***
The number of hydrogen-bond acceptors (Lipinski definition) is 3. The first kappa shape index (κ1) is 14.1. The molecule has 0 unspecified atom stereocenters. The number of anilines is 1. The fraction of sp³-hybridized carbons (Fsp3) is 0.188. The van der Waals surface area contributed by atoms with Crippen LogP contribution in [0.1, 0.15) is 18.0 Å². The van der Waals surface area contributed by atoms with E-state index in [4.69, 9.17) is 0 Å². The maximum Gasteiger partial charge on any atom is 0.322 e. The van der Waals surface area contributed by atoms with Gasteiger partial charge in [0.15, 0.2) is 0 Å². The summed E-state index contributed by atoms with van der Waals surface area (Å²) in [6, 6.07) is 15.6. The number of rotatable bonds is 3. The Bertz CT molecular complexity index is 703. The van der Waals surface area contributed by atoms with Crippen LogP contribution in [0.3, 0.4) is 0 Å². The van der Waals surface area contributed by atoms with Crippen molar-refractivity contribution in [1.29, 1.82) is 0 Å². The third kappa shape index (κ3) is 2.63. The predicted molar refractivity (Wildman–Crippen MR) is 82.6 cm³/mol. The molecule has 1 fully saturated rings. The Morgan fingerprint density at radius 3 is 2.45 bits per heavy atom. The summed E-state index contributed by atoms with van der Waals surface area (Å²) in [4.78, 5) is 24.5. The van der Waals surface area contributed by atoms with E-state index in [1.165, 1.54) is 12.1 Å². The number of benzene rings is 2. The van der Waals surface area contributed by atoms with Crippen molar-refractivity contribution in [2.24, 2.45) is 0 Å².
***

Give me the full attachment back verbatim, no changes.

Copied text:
The number of hydrogen-bond acceptors (Lipinski definition) is 3. The first kappa shape index (κ1) is 14.1. The molecule has 0 unspecified atom stereocenters. The number of anilines is 1. The fraction of sp³-hybridized carbons (Fsp3) is 0.188. The van der Waals surface area contributed by atoms with Crippen LogP contribution in [0.1, 0.15) is 18.0 Å². The van der Waals surface area contributed by atoms with E-state index in [4.69, 9.17) is 0 Å². The maximum Gasteiger partial charge on any atom is 0.322 e. The van der Waals surface area contributed by atoms with Gasteiger partial charge in [0.15, 0.2) is 0 Å². The summed E-state index contributed by atoms with van der Waals surface area (Å²) in [6, 6.07) is 15.6. The number of rotatable bonds is 3. The Bertz CT molecular complexity index is 703. The van der Waals surface area contributed by atoms with Crippen LogP contribution in [0.3, 0.4) is 0 Å². The van der Waals surface area contributed by atoms with Crippen molar-refractivity contribution in [1.29, 1.82) is 0 Å². The third kappa shape index (κ3) is 2.63. The predicted molar refractivity (Wildman–Crippen MR) is 82.6 cm³/mol. The molecule has 1 fully saturated rings. The Morgan fingerprint density at radius 3 is 2.45 bits per heavy atom. The summed E-state index contributed by atoms with van der Waals surface area (Å²) in [4.78, 5) is 24.5. The van der Waals surface area contributed by atoms with E-state index in [1.165, 1.54) is 12.1 Å². The number of benzene rings is 2. The van der Waals surface area contributed by atoms with Crippen molar-refractivity contribution in [2.24, 2.45) is 0 Å².